Archive for September, 2008


So, I have something special and exciting coming my way. Want to guess? Here's some hints:

  • it's round
  • it's lightweight
  • it's NOT a baby brother or sister for Iris
  • I bought it here after seeing it mentioned on this blog

It should be here Tuesday and I can't wait! *SQUEAL*

Oh, and it's no fair guessing if I already told you.


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I've been spinning in pretty much every non-working, non-parenting moment for the last week and this is what I have to show for myself so far.




(That last one is 8 oz. merino roving from Grinny Possum, not a giant ball of yarn I spun myself, just FYI. I wish!)

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Spinning, Spinning, Spinning

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Friday Night (or Saturday Afternoon) Ravelry Surf #6

Instead of surfing around tonight, I thought I could intersperse some mini-articles about the many ways to use Ravelry to your best advantage. If you have any questions about using Ravelry, or things you'd like me to talk about in the future, please let me know! Tonight's topic: Favorites.

When it comes to Ravellers, there seems to be a divide between those who mostly Queue and those who mostly Favorite. I personally used to be a hardcore Queue-er, until I ended up with hundreds of patterns queued and had to face the fact that I was probably never going to knit 90% of them. What's more, if I didn't get rid of some of them, I wasn't going to be able to find the 10% that I might have time to knit!

Now, instead of queuing every cute pattern I come across, I add it to my Favorites instead. I might not knit them all, but it's fun to flip through them for inspiration from time to time, and I know it makes the designer feel good that someone has made their pattern a favorite. Also, there's a cool tagging feature that allows you to add a tag to patterns in your Favorites so that you can find what you want. 


I try to tag each project with the following information:

  • Weight of yarn (fingering, worsted, dk)
  • Type of project (ie, hat, scarf, baby)
  • Techniques (cables, lace, intarsia)

If I tag a project with a specific yarn in mind, I might also tag it with the name of the yarn. For example, I've been looking for patterns that might be suitable for me Sundara Seasons
yarns, so I add the tag "Sundara" to them so when I have my yarn in
hand, I'll be able to find them quickly. Or, if it's a good one skein project, I use the tag "oneskein". Pretty easy!

If you are are Queue-er, not to worry! My tips on using tags will work for you too, and I will still be your friend even though my way is obviously better. For more details and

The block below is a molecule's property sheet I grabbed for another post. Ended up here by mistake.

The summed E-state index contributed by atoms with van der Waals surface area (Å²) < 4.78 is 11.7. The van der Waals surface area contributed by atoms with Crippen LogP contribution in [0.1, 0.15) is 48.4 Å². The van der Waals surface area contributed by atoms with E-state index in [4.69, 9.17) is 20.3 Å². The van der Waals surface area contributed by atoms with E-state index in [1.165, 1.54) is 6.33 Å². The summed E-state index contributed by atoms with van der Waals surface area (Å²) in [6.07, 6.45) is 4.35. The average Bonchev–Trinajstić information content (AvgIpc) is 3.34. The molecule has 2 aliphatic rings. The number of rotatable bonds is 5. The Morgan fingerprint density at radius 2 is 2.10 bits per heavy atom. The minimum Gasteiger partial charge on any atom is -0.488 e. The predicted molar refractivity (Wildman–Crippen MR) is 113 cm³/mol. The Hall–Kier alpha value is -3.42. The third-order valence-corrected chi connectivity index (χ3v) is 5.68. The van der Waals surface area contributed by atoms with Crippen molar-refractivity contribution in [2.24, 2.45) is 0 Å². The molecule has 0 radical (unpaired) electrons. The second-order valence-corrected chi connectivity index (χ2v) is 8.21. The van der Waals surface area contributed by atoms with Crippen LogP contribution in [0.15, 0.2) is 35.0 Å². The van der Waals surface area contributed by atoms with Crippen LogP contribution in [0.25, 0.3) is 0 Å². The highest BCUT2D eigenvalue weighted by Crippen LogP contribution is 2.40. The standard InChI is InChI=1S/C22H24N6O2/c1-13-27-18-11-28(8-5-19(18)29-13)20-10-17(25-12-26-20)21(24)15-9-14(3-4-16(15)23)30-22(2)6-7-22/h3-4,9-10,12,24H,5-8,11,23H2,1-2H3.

tips on using Queues and Favorites to their best advantage, check out Episode 61 of Stash and Burn!

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Random Wednesday

1. Weigh-in #2 (because I had to skip a week for Labor Day): 310.6 pounds. Nothing lost, nothing gained. Which, at this point, I am nothing short of thrilled with.

2. Still knitting on Hey Teach. Still amazingly monogamous, I'm done with the right front and making steady progress on the left. I don't think it's going to be done in time for Hat Attack (which is only 6 days away- yikes!) but might potentially be done before Jessie's wedding. I'm shooting for the reception dinner, so wish me luck.

3. After I finish Hey Teach, I'm planning to knit a tiny hat or two or three or a hundred. There is a drive going on Mason Dixon Knitting for them, and it just sounds like fun. Is anyone else out there feeling the little hat love?

4. This Ravelry group made me giggle, but I can't join because I actually rather enjoy knitting dishcloths. But if you don't, is this ever the group for you!

5. Have I mentioned that I'm podcasting again? Well, I am. You can check it out here, if you're so inclined.

6. Obviously, the only reason I had a baby was so I could train her to unpack my groceries for me.


Hope everyone is having a good week!

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Back to School


Hey Teach- the "Brooklyn Tweed shot"

I'm still working hard on the right front of Hey Teach. I would already be done with the right front if I hadn't decided to lengthen the body by about four inches. (Two extra in the stockinette, two more in the lacy part.) I think this is going to yield a sweater of the right length for me, and should make the ribbing part of the pattern fall right under my bosom, where it belongs. I can almost never buy any tops that are designed to separate the bust from the rest of the torso, because the bust part is inevitably too short.


In spite of my confidence in the sweater's length, I'm still feeling some trepidation about the armhole. The measurements given in the pattern schematic sure do make it seem like the armhole is going to be much to small. My brain has a hard time grasping the difference between armhole length (the measurement from the place where you start the armhole shaping to the shoulder when the garment is laid out flat) and armhole depth (how big the armhole actually ends up being). I think I'm just going to try to trust the pattern, knit the sleeve and sleeve cap as written, and see what happens. If it doesn't work out, I can always donate it to someone with a big body and small arms. (If you're thinking "This all sounds familiar, it could be because armhole measurements were the reason I frogged another sweater.)

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Old School


Making this: Hey Teach (on Ravelry)

Using this: Lion Brand Cotton Ease (on Ravelry)


Of course I can't make any promises, but I'm feeling very monogamous towards this last little bit of summer knitting. The gauge and short sleeves should make it a quick knit, even for a big gal.

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